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Michigan State’s Connor Heyward, Jalen Nailor and Kenneth Walker III impress at NFL Combine

Results for the NFL Draft hopefuls out of Michigan State.

NFL Combine
Michigan State wide receiver Jalen Nailor runs the 40-yard dash at the NFL Combine in Indianapolis.
Photo by Justin Casterline/Getty Images

The NFL Scouting Combine is taking place this week in Indianapolis, and three Michigan State Spartans had an opportunity to impress NFL scouts, coaches, general managers and personnel decision-makers through interviews, on-field drills and physical tests. Those players are tight end Connor Heyward, wide receiver Jalen Nailor and running back Kenny Walker III.

On Thursday, the quarterbacks, tight ends and wide receivers went through tests to showcase their abilities. Nailor and Heyward both competed that day. On Friday, it was the offensive linemen and running backs who had their chance to improve draft stock, with Walker showing out. For those who care, the combine concludes with defensive linemen and linebackers on Saturday, and special teamers and defensive backs on Sunday.

The three Michigan State draft hopefuls have now wrapped up their week Indianapolis. Below is a recap of how each player performed.

Connor Heyward, tight end/fullback/H-back

Heyward is an intriguing prospect for NFL teams. He isn’t quite a tight end, and is no longer a running back, but his versatile skill set — good hands, strength, ability to carry the football, ability to fight for yards after the catch, has improved as a blocker, has experience as a kick/punt returner and special teamer, leadership. etc. — allows him to play multiple positions. Some NFL team — perhaps the New England Patriots or Pittsburgh Steelers (where Heyward’s older brother, Cameron Heyward plays) — will find a fit for him as a hybrid fullback/H-back/move tight end.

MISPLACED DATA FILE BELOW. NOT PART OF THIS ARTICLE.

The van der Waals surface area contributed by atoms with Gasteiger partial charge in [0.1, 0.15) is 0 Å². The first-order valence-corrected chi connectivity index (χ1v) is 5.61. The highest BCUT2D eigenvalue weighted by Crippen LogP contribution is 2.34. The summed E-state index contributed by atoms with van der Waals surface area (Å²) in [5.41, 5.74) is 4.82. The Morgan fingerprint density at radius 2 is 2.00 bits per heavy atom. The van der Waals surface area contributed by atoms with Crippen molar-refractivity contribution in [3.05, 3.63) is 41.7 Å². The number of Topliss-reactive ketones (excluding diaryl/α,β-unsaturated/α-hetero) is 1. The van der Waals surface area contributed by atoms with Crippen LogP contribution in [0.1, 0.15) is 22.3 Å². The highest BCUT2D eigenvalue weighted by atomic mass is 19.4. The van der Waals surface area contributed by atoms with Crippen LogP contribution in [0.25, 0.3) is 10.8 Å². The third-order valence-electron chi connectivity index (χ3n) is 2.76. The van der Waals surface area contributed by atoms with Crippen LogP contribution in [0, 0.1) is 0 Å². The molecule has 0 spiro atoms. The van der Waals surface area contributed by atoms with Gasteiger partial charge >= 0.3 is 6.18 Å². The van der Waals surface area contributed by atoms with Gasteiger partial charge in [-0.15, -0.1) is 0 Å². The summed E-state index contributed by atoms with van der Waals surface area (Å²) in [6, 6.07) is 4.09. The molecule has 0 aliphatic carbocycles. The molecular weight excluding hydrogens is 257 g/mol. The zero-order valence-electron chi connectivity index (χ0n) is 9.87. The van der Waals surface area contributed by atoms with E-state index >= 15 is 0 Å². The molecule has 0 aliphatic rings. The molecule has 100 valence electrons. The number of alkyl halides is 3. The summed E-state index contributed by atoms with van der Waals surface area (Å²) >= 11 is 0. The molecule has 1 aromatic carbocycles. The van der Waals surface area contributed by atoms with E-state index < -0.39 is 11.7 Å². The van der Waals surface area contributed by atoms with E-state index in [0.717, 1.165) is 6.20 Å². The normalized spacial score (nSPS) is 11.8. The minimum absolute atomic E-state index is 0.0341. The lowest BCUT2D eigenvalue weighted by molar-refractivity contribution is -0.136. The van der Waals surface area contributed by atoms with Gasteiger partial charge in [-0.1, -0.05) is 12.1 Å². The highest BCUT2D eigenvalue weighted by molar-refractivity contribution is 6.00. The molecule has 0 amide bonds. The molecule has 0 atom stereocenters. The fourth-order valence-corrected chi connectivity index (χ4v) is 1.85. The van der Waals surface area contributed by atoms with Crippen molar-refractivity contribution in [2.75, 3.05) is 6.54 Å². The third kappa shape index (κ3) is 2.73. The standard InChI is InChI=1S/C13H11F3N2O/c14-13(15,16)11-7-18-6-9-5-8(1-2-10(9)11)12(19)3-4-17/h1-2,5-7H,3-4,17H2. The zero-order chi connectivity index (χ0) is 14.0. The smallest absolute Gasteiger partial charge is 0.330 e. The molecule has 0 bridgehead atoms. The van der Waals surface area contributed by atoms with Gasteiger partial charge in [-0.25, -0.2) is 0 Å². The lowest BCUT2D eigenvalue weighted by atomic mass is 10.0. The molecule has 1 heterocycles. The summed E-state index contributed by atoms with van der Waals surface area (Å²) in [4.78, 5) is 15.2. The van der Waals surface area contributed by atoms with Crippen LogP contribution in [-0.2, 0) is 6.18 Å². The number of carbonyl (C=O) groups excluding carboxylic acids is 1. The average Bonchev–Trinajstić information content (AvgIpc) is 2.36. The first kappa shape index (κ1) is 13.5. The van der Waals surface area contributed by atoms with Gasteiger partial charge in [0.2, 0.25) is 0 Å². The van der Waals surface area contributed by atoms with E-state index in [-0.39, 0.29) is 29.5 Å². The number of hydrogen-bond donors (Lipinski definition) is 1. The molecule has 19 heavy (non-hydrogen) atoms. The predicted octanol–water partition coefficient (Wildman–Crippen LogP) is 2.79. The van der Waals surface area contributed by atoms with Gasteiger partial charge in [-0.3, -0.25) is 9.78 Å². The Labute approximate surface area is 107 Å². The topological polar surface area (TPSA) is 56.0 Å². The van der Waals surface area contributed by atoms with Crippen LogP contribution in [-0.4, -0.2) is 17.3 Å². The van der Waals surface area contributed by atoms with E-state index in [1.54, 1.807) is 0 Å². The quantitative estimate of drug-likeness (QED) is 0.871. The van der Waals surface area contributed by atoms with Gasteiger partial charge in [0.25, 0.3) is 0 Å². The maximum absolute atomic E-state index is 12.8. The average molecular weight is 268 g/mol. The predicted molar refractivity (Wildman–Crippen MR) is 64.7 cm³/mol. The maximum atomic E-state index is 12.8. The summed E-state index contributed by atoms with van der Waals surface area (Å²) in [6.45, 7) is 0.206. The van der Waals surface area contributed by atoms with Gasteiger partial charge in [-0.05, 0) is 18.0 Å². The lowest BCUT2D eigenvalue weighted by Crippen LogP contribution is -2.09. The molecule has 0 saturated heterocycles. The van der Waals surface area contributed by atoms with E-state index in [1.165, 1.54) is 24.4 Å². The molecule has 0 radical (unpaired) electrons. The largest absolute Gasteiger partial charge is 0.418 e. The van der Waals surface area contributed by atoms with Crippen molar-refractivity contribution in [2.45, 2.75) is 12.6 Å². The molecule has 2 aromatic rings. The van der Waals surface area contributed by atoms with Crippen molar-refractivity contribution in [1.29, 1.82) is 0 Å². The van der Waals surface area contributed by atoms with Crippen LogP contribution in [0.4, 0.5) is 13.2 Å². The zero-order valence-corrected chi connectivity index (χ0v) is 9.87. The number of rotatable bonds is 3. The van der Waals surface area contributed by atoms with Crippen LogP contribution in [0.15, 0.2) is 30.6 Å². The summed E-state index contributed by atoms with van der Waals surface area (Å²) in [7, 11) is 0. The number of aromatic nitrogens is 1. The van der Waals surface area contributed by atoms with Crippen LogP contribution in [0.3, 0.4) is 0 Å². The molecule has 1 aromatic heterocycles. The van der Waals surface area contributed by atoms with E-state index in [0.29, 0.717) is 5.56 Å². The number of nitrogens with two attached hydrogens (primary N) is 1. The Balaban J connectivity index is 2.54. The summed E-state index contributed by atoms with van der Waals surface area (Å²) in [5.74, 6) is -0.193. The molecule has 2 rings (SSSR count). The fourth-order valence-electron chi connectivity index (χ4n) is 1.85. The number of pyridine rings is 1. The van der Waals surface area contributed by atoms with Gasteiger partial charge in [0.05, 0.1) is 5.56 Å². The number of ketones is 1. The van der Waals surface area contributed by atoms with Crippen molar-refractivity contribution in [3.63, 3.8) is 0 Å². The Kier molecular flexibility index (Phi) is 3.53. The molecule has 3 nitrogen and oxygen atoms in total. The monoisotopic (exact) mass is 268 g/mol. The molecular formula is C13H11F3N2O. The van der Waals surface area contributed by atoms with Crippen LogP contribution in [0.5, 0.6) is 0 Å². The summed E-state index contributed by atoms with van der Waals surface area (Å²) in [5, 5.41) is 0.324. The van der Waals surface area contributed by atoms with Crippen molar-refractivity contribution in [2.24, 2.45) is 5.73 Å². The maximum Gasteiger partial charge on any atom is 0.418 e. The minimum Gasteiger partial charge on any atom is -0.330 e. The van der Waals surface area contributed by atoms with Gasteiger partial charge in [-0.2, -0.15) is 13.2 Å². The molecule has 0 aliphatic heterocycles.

“A lot of (NFL teams) are asking me where I see myself — as an H-back, fullback, I can be a third-down back, line up in the slot, play tight end,” Heyward said earlier this week at the combine. “(I) play special teams, as well — I know that’s going to be important in my process. I played special teams at Michigan State. Honestly, I think I can play anywhere on the offensive side of the ball, and I think I’m an offensive weapon.”

After impressing at the Senior Bowl in early February, and now a solid combine showing, Heyward could be a Day Three target during the NFL Draft (rounds four through seven). If he isn’t drafted, he will be signed as a priority undrafted free agent and will undoubtedly work his way onto an active NFL roster or practice squad.

Heyward did not compete in the bench press, broad jump, three-cone drill or 20-yard shuffle, but had solid, perhaps not spectacular, performances in the 40-yard dash and vertical jump tests.